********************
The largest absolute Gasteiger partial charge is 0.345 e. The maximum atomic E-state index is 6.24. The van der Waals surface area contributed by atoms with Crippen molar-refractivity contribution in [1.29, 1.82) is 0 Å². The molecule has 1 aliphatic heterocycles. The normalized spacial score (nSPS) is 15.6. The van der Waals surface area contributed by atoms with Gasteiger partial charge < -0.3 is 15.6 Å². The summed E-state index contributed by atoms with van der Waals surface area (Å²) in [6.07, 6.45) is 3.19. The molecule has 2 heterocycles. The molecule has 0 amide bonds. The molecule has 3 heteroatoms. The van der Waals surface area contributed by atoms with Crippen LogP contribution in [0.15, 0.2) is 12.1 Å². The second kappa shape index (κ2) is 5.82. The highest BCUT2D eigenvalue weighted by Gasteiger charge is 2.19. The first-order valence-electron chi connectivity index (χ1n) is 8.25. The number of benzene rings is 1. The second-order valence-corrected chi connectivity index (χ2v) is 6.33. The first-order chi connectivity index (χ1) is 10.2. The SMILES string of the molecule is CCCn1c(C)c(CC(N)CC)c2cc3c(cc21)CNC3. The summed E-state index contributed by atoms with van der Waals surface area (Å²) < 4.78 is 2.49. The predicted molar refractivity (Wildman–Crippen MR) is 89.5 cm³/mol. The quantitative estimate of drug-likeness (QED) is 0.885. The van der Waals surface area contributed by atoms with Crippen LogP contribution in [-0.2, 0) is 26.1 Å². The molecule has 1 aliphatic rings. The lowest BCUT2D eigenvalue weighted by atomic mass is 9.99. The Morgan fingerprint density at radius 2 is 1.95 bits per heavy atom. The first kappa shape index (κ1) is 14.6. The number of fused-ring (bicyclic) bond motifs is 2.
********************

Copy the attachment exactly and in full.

The largest absolute Gasteiger partial charge is 0.345 e. The maximum atomic E-state index is 6.24. The van der Waals surface area contributed by atoms with Crippen molar-refractivity contribution in [1.29, 1.82) is 0 Å². The molecule has 1 aliphatic heterocycles. The normalized spacial score (nSPS) is 15.6. The van der Waals surface area contributed by atoms with Gasteiger partial charge < -0.3 is 15.6 Å². The summed E-state index contributed by atoms with van der Waals surface area (Å²) in [6.07, 6.45) is 3.19. The molecule has 2 heterocycles. The molecule has 0 amide bonds. The molecule has 3 heteroatoms. The van der Waals surface area contributed by atoms with Crippen LogP contribution in [0.15, 0.2) is 12.1 Å². The second kappa shape index (κ2) is 5.82. The highest BCUT2D eigenvalue weighted by Gasteiger charge is 2.19. The first-order valence-electron chi connectivity index (χ1n) is 8.25. The number of benzene rings is 1. The second-order valence-corrected chi connectivity index (χ2v) is 6.33. The first-order chi connectivity index (χ1) is 10.2. The SMILES string of the molecule is CCCn1c(C)c(CC(N)CC)c2cc3c(cc21)CNC3. The summed E-state index contributed by atoms with van der Waals surface area (Å²) < 4.78 is 2.49. The predicted molar refractivity (Wildman–Crippen MR) is 89.5 cm³/mol. The quantitative estimate of drug-likeness (QED) is 0.885. The van der Waals surface area contributed by atoms with Crippen LogP contribution in [-0.2, 0) is 26.1 Å². The molecule has 1 aliphatic rings. The lowest BCUT2D eigenvalue weighted by atomic mass is 9.99. The Morgan fingerprint density at radius 2 is 1.95 bits per heavy atom. The first kappa shape index (κ1) is 14.6. The number of fused-ring (bicyclic) bond motifs is 2.